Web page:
There is no place for judgment in the grief process. Each one of us grieves in our own unique way. There is no set time limit for how long it should take to feel better. There is no hierarchy in the grief process; all feelings are valid. It is completely valid to feel grief for the loss of not only our closest friends and family members, but also acquaintances, old friends who we lost touch with, and even celebrities who we never met personally. Life is about connecting and touching other people’s lives. Grief is a sign that you were emotionally connected to someone; that their life mattered to you; that they made an impact and touched you in some way. Also, it is perfectly natural to be enjoying a happy moment laughing with your family one moment, and then be hit by a wave of sadness over the loss of your good friend in the next. This does not mean that you loved them any less. This is all normal. It is all natural. There is no right or wrong. In life, there are moments of beauty even in the midst of darkness. Try to soak in every light-filled moment you can get, especially when you are grieving.

3) Be with your feelings. I think that many times when we are grieving, we want to skip over the unpleasant feelings. But, by not taking the time to sit with our sadness, anger, or whatever else we may be feeling, we prolong the grief process. Unprocessed emotions have nowhere to go, so they get stuck in our bodies, making us feel worse. Take time to sit with and acknowledge anything you may be feeling.

4) Let your feelings out. After you have acknowledged your feelings, it’s important to get them out so that they don’t wreak havoc on your body. Let your feelings out by talking with someone you trust, doing physical activity, crying into a pillow, or seeing a therapist. The important thing here is to give your feelings a way to leave your body.

5) Don’t grieve alone. When we are faced with the heaviness of loss, many of us have the instinct to isolate ourselves. We want nothing more than to crawl into a cave where we can hide out for awhile and not have to face the world. This is one of the worst things that we can do.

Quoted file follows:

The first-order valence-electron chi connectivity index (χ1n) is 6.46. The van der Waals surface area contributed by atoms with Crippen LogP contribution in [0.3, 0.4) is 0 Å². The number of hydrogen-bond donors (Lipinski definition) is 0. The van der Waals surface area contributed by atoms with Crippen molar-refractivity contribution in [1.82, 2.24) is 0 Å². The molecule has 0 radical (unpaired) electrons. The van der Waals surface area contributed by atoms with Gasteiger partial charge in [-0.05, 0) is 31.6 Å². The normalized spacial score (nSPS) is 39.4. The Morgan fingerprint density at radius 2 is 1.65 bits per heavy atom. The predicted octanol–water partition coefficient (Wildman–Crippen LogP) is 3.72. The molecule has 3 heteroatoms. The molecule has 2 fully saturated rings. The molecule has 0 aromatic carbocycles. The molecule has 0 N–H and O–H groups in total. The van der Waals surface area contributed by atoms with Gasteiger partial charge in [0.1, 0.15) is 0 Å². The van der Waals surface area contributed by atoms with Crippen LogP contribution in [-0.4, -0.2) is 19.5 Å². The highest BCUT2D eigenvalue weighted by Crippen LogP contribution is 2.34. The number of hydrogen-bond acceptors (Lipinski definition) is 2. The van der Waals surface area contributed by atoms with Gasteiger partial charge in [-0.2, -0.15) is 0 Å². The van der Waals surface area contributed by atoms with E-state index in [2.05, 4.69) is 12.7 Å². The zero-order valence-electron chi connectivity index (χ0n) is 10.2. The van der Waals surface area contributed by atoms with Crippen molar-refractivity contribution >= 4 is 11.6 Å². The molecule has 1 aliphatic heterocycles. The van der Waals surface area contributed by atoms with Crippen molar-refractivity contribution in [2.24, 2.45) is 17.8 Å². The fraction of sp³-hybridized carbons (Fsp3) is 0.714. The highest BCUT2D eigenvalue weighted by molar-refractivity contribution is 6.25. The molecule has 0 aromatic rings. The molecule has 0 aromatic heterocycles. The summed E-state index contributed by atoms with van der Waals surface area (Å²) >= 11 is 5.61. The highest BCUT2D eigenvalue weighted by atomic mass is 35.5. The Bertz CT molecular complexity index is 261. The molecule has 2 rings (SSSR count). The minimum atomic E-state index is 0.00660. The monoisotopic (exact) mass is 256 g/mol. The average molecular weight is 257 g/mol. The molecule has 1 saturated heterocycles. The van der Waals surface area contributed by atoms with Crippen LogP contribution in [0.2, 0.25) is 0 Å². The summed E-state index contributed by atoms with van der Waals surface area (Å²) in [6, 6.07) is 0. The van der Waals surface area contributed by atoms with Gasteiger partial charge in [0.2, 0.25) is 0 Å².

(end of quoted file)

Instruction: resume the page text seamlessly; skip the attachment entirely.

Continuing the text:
If you get one thing out of this post, let it be this: Don’t grieve alone. Tell people how you feel. Write in a journal. Send an email. Schedule a therapy appointment. Join a support group. Speak with others who understand. Create new rituals to honor those you have lost. Do this all in the company of good people who care about you and your wellbeing.

You are not alone.

Sending love and strength to anyone who is grieving right now.

Be well,
Ambar

 

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Opening Up About My Struggles With Anxiety + Depression

my struggles with anxiety and depression
This photo was taken 12 years ago, at the height of my struggle with clinical depression. If you knew me back then, you would have thought I was fun and carefree, but really I was miserable and careless.

 

 

 

 

 

 

 

 

 

 

 

Hi friends,

I have a really heavy topic to talk about today. An old friend of mine took his own life this week and left a lot of people heart-broken. He was the kind of person that had a sparkling personality; charming, charismatic, always befriending everyone he encountered and making people laugh. We weren’t the closest of friends, but we were friends, and his life had an impact on me. This news has been really saddening and shocking. He was the last person that you would ever think was fighting their own inner battle.

But clearly, he was suffering. A lot. And it’s gotten me thinking about mental illness. And about how many people are suffering in silence.

I want to open up about my own struggles with anxiety and depression. As someone who has fought through the darkness and loneliness of mental illness, and come out the other side, I’m now learning that it is my responsibility to share what the experience is like, in hopes that someone else out there reads this and knows that they are not alone, and that happiness and healing are possible.

The photo above was taken 12 years ago at the height of my struggle with depression. If you knew me back then, chances are, you would not have known that I was depressed. Quite the opposite, really. I was in college, I was in a sorority, I had a lot of friends, and an even more active social life. I went out almost every night and spent the nights dancing on top of bars and laughing with my girl friends. I appeared happy and carefree on the outside.